Arbitrage follows the sudden deterioration of Robert Miller, as a father, husband and businessman. As the story unfolds, we see Miller’s health, happiness, safety and success collapse steadily. Richard Gere gives a typically wooden performance, although there are several powerful moments delivered amongst the stilted mess that is the other hour and a half. I never find him believable and am always left with the impression that he is relying far too heavily upon the script which, in many cases, is noticeably weak. The script of Arbitrage was no exception but luckily this film is carried by its perfectly paced story and its superb direction. Arbitrage provides thorough entertainment for an hour and forty five minutes but there is nothing else on offer here. The characters are incredibly transparent and if it wasn’t for the film’s slick progression they would have become intolerable.
Susan Sarandon was thoroughly convincing and gave the film as much personality and depth as possible, despite the film’s limits. Gere was at his best when their characters, husband and wife, collided. Tim Roth fitted perfectly into his role as the stereotypically twisted detective, driving the plot forward. Despite the film’s flaws, the ability to create an entertaining piece of cinema around such unpleasant individuals is admirable, the likes of which is seen in Wall Street and The Game. Perhaps my personal problem with Richard Gere stems from my inability to accept that he is not Michael Douglas.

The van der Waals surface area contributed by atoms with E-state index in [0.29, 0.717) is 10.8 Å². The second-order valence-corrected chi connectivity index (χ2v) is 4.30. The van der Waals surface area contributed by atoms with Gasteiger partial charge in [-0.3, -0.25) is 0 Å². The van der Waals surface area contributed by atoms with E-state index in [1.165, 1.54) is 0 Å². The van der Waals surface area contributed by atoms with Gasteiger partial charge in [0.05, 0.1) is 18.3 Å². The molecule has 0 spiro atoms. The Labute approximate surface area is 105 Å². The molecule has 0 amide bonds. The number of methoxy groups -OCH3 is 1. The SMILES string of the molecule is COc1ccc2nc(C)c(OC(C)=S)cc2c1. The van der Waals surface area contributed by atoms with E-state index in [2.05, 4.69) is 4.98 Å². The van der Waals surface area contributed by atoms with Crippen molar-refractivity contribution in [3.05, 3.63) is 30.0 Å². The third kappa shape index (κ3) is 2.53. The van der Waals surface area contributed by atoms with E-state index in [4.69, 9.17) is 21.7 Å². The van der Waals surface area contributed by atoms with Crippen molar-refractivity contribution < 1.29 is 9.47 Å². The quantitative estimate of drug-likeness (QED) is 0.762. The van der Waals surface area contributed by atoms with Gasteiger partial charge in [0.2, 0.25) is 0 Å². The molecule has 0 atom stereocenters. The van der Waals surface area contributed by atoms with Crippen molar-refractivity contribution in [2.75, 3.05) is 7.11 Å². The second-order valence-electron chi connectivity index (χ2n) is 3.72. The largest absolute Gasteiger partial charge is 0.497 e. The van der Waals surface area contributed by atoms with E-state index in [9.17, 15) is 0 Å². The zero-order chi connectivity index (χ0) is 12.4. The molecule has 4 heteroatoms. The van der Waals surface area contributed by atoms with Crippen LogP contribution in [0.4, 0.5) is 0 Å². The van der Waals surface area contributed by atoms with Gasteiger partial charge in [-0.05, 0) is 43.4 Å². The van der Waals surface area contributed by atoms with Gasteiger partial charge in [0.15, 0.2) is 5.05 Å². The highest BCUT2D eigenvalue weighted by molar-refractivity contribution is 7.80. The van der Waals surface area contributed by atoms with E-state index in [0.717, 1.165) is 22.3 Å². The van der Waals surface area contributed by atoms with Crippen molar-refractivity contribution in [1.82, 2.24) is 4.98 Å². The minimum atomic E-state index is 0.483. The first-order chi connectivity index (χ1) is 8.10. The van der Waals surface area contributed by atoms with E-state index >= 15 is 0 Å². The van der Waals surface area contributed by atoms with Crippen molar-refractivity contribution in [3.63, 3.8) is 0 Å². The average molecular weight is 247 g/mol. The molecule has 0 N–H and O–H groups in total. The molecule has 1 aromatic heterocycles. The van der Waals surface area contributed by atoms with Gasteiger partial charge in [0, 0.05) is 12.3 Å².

If you disregard this film’s lack of believability and charisma, there is a lot to enjoy within Nicholas Jarecki’s Arbitrage. By ignoring the film’s blatant continuity issues and plot holes, I was able to thoroughly enjoy the film and the story it was telling. Arbitrage could have easily become irritating and uninteresting if it was not for Jarecki’s impressive direction and use of pace. Arbitrage reminded me that there is nothing wrong with a bit of trashy entertainment, every now and then.
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